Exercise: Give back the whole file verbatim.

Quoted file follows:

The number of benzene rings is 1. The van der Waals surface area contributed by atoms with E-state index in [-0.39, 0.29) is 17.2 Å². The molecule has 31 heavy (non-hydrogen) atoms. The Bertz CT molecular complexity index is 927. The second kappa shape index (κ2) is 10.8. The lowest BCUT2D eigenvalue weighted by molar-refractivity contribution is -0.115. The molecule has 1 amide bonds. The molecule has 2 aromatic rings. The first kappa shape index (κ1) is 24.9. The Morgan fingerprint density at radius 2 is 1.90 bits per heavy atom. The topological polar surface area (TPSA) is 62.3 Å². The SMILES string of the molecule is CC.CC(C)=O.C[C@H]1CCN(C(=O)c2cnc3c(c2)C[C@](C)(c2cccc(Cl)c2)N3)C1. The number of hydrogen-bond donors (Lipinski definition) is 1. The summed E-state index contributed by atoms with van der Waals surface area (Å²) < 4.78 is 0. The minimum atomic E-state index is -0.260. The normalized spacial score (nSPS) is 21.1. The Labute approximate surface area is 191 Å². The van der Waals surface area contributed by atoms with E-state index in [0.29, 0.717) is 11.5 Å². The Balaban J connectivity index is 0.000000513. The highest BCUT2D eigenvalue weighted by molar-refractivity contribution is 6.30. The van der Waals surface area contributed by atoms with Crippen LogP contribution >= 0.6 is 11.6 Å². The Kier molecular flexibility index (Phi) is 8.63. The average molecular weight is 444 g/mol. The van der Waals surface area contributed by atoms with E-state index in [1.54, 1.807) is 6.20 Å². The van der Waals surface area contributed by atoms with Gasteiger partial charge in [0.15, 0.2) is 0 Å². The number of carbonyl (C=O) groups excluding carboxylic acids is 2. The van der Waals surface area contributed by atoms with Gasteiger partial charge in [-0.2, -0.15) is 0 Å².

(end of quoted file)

The number of benzene rings is 1. The van der Waals surface area contributed by atoms with E-state index in [-0.39, 0.29) is 17.2 Å². The molecule has 31 heavy (non-hydrogen) atoms. The Bertz CT molecular complexity index is 927. The second kappa shape index (κ2) is 10.8. The lowest BCUT2D eigenvalue weighted by molar-refractivity contribution is -0.115. The molecule has 1 amide bonds. The molecule has 2 aromatic rings. The first kappa shape index (κ1) is 24.9. The Morgan fingerprint density at radius 2 is 1.90 bits per heavy atom. The topological polar surface area (TPSA) is 62.3 Å². The SMILES string of the molecule is CC.CC(C)=O.C[C@H]1CCN(C(=O)c2cnc3c(c2)C[C@](C)(c2cccc(Cl)c2)N3)C1. The number of hydrogen-bond donors (Lipinski definition) is 1. The summed E-state index contributed by atoms with van der Waals surface area (Å²) < 4.78 is 0. The minimum atomic E-state index is -0.260. The normalized spacial score (nSPS) is 21.1. The Labute approximate surface area is 191 Å². The van der Waals surface area contributed by atoms with E-state index in [0.29, 0.717) is 11.5 Å². The Balaban J connectivity index is 0.000000513. The highest BCUT2D eigenvalue weighted by molar-refractivity contribution is 6.30. The van der Waals surface area contributed by atoms with Crippen LogP contribution >= 0.6 is 11.6 Å². The Kier molecular flexibility index (Phi) is 8.63. The average molecular weight is 444 g/mol. The van der Waals surface area contributed by atoms with E-state index in [1.54, 1.807) is 6.20 Å². The van der Waals surface area contributed by atoms with Gasteiger partial charge in [0.15, 0.2) is 0 Å². The number of carbonyl (C=O) groups excluding carboxylic acids is 2. The van der Waals surface area contributed by atoms with Gasteiger partial charge in [-0.2, -0.15) is 0 Å².